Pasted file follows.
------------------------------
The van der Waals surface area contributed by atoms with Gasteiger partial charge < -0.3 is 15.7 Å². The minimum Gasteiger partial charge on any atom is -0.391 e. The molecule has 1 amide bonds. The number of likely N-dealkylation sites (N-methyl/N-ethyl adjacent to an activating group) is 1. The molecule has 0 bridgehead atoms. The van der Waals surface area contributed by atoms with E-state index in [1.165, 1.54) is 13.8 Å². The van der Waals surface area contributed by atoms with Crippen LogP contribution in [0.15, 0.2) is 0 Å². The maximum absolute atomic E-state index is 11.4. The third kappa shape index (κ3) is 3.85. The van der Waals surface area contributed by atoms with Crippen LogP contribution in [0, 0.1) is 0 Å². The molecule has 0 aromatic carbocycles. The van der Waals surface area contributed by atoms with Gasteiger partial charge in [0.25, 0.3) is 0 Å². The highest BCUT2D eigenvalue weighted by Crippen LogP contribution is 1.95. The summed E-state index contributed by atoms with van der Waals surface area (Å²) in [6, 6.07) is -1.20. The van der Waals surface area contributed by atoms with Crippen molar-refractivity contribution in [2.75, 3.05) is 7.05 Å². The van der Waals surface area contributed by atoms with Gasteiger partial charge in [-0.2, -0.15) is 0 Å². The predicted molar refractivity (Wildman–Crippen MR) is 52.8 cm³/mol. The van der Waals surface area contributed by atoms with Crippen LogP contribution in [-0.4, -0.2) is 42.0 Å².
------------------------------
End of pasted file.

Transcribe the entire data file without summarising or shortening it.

The van der Waals surface area contributed by atoms with Gasteiger partial charge < -0.3 is 15.7 Å². The minimum Gasteiger partial charge on any atom is -0.391 e. The molecule has 1 amide bonds. The number of likely N-dealkylation sites (N-methyl/N-ethyl adjacent to an activating group) is 1. The molecule has 0 bridgehead atoms. The van der Waals surface area contributed by atoms with E-state index in [1.165, 1.54) is 13.8 Å². The van der Waals surface area contributed by atoms with Crippen LogP contribution in [0.15, 0.2) is 0 Å². The maximum absolute atomic E-state index is 11.4. The third kappa shape index (κ3) is 3.85. The van der Waals surface area contributed by atoms with Crippen LogP contribution in [0, 0.1) is 0 Å². The molecule has 0 aromatic carbocycles. The van der Waals surface area contributed by atoms with Gasteiger partial charge in [0.25, 0.3) is 0 Å². The highest BCUT2D eigenvalue weighted by Crippen LogP contribution is 1.95. The summed E-state index contributed by atoms with van der Waals surface area (Å²) in [6, 6.07) is -1.20. The van der Waals surface area contributed by atoms with Crippen molar-refractivity contribution in [2.75, 3.05) is 7.05 Å². The van der Waals surface area contributed by atoms with Gasteiger partial charge in [-0.2, -0.15) is 0 Å². The predicted molar refractivity (Wildman–Crippen MR) is 52.8 cm³/mol. The van der Waals surface area contributed by atoms with Crippen LogP contribution in [-0.4, -0.2) is 42.0 Å².